Franz, S., Muñoz, L. E., Heyder, P., Herrmann, M. & Schiller, M. Unconventional apoptosis of polymorphonuclear neutrophils (PMN): staurosporine delays exposure of phosphatidylserine and prevents phagocytosis by MΦ-2 macrophages of PMN. Clin. Exp. Immunol. 179, 75–84 (2015).

    CAS  Article  PubMed  Google Scholar 

  14. 14.

    Schwartz, J. T. et al. Francisella tularensis inhibits the intrinsic and extrinsic pathways to delay constitutive apoptosis and prolong human neutrophil lifespan. J. Immunol. 188, 3351–3363 (2012).

    CAS  Article  PubMed  PubMed Central  Google Scholar 

  15. 15.

    Seglen, P. O. & Gordon, P. B. 3-Methyladenine: specific inhibitor of autophagic/lysosomal protein degradation in isolated rat hepatocytes. Proc. Natl Acad. Sci. USA 79, 1889–1892 (1982).

    CAS  Article  PubMed  Google Scholar 

  16. 16.

    Coffelt, S. B., Wellenstein, M. D. & de Visser, C. E. Neutrophils in cancer: neutral no more. Nat. Rev. Cancer 16, 431–446 (2016).

    CAS  Article  PubMed  PubMed Central  Google Scholar 

  17. 17.

    Abedi-Valugerdi, M. et al. Suppressive effects of low-dose 5-fluorouracil, busulfan or treosulfan on the expansion of circulatory neutrophils and myeloid derived immunosuppressor cells in tumor-bearing mice. Int. Immunopharmacol. 40, 41–49 (2016).

    CAS  Article  PubMed  Google Scholar 

  18. 18.

    Yang, J. W., Zhang, Q. H. & Liu, T. Autophagy facilitates anticancer effect of 5-fluorouracil in HCT-116 cells. J. Cancer Res. Ther. Ahead of print.

    Article  Google Scholar 

  19. 19.

    Focaccetti, C. et al. Effects of 5-fluorouracil on morphology, cell cycle, proliferation, apoptosis, autophagy and ROS production in endothelial cells and cardiomyocytes. PLoS One 10, e0115686 (2015).

    Article  CAS  PubMed  PubMed Central  Google Scholar 

  20. 20.

    Itakura, A. & McCarty, O. J. Pivotal role for the mTOR pathway in the formation of neutrophil extracellular traps via regulation of autophagy. Am. J. Physiol. Cell Physiol. 305, C348–C354 (2013).

    CAS  Article  PubMed  PubMed Central  Google Scholar 

  21. 21.

    Li, K., Zhang, T. T., Hua, F. & Hu, Z. W. Metformin reduces TRIB3 expression and restores autophagy flux: an alternative antitumor action. Autophagy 14, 1278–1279 (2018).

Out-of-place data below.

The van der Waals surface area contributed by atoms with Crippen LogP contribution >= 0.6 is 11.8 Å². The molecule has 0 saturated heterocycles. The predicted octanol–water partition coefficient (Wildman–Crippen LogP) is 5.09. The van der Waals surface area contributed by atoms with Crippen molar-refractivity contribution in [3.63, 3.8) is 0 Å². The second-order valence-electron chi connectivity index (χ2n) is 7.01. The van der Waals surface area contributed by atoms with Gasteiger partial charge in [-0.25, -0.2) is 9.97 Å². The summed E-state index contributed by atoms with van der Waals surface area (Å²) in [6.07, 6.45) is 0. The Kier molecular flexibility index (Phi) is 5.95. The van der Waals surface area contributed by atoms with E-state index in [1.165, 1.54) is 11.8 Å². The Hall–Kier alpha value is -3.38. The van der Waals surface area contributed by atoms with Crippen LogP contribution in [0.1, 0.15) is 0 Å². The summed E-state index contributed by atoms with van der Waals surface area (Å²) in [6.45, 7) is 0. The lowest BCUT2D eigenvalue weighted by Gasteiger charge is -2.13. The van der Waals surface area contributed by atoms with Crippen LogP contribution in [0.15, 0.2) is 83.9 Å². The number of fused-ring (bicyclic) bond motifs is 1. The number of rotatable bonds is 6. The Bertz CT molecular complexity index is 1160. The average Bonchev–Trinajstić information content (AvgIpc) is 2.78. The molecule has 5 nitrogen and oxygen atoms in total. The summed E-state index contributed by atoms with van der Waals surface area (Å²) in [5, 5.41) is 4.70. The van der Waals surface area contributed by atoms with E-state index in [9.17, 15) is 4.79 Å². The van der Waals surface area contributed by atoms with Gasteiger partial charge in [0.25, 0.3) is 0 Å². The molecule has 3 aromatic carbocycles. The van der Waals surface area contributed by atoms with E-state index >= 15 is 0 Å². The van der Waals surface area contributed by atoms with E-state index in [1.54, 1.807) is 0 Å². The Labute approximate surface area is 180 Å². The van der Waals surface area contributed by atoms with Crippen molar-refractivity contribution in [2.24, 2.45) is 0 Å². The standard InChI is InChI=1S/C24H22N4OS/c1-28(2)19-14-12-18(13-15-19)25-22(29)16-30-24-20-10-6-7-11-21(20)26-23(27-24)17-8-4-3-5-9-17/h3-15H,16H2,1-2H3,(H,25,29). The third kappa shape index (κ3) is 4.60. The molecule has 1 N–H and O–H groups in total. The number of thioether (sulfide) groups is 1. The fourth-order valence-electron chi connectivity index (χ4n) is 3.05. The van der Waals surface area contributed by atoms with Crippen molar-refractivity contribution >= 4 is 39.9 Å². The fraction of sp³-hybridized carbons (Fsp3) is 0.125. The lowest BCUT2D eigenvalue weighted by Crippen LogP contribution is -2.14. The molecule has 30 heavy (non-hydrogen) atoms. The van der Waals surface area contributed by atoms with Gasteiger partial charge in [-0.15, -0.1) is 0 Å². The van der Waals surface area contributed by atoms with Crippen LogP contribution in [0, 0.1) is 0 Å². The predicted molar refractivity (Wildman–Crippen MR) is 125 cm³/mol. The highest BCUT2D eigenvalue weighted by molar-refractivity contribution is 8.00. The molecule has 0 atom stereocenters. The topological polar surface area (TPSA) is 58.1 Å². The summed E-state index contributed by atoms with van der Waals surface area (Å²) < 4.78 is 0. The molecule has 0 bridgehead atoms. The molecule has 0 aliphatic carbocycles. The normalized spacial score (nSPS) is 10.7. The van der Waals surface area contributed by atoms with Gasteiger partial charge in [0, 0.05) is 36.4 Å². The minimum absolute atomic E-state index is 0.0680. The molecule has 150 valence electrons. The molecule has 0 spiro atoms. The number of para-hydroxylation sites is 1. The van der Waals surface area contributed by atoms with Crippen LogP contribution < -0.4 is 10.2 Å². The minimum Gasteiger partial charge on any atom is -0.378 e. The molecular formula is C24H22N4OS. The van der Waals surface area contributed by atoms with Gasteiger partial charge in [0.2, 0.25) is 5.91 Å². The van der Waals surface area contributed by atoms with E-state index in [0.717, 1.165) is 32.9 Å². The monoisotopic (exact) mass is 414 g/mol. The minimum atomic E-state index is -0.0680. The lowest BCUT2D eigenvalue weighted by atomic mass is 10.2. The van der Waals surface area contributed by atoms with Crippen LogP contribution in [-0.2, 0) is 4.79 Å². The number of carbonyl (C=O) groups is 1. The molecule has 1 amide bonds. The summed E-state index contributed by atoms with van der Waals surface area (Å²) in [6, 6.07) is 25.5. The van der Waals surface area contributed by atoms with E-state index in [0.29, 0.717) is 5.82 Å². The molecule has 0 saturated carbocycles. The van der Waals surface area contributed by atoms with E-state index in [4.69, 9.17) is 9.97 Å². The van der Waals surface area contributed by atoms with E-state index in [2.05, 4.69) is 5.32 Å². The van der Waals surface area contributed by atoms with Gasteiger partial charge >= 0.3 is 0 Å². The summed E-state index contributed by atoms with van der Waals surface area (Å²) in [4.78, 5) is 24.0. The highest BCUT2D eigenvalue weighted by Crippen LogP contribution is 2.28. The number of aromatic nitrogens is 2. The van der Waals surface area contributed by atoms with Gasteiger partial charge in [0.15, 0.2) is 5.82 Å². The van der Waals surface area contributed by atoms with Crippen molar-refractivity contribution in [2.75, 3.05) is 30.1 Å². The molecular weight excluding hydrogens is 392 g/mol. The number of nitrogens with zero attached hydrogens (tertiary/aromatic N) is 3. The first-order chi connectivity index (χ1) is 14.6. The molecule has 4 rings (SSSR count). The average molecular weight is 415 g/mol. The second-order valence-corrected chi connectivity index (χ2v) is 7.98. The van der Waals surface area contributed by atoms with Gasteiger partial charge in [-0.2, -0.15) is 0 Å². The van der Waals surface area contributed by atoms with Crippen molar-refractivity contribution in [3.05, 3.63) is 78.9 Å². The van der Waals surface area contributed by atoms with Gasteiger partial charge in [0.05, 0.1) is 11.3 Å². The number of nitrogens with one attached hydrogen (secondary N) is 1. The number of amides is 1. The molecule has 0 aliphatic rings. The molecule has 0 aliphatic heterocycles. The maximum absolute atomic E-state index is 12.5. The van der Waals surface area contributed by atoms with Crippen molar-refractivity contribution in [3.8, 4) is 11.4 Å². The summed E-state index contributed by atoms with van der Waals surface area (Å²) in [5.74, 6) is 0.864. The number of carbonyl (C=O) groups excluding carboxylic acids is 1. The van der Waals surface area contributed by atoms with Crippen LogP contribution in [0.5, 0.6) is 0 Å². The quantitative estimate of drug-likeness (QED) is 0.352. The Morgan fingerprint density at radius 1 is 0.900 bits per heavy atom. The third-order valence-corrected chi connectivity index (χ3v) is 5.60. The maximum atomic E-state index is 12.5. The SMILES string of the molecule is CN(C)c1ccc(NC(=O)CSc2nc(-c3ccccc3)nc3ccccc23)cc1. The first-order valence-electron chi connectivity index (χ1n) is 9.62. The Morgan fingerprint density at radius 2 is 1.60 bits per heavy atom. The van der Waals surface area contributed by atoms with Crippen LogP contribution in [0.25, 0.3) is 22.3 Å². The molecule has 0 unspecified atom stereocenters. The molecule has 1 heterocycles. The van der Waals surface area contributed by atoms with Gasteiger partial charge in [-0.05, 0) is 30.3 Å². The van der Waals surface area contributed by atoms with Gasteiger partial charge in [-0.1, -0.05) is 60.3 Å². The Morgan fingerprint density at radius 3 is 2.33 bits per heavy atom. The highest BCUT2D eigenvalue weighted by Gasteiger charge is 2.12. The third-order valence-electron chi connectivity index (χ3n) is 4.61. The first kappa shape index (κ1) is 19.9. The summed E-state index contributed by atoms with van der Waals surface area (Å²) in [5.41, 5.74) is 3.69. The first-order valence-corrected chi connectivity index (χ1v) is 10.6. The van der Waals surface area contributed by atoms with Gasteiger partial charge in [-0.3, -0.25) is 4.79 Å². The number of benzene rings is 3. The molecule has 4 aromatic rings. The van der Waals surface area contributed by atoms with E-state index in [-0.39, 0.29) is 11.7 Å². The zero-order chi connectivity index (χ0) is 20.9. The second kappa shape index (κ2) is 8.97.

CAS  Article  PubMed  Google Scholar 

Download references


We thank M. Kanno (Department of Immunology, Graduate School of Biomedical Sciences, Hiroshima University) for helpful discussions. We thank the Analysis Center of Life Science, Hiroshima University, for permitting us to use their facilities. Editorial support, in the form of medical writing, assembling tables, and creating high-resolution images based on authors’ detailed directions, collating author comments, copyediting, fact checking, and referencing was provided by Editage, Cactus Communications.

Authors’ contributions

Conceptualization, methodology, investigation, visualization, and supervision: T.K.; formal analysis, writing-original draft: T.K. and M.K.

Author information



Corresponding author

Correspondence to Teruyuki Kajiume.

Ethics declarations

Conflict of interest

The authors declare that they have no conflict of interest.

Additional information

Publisher’s note: Springer Nature remains neutral with regard to jurisdictional claims in published maps and institutional affiliations.

Edited by A. E. Sayan

Rights and permissions

Open Access This article is licensed under a Creative Commons Attribution 4.0 International License, which permits use, sharing, adaptation, distribution and reproduction in any medium or format, as long as you give appropriate credit to the original author(s) and the source, provide a link to the Creative Commons license, and indicate if changes were made. The images or other third party material in this article are included in the article’s Creative Commons license, unless indicated otherwise in a credit line to the material. If material is not included in the article’s Creative Commons license and your intended use is not permitted by statutory regulation or exceeds the permitted use, you will need to obtain permission directly from the copyright holder. To view a copy of this license, visit

Reprints and Permissions

About this article

Verify currency and authenticity via CrossMark

Cite this article

Kajiume, T., Kobayashi, M. Human granulocytes undergo cell death via autophagy. Cell Death Discovery 4, 111 (2018).

Download citation

Further reading


Quick links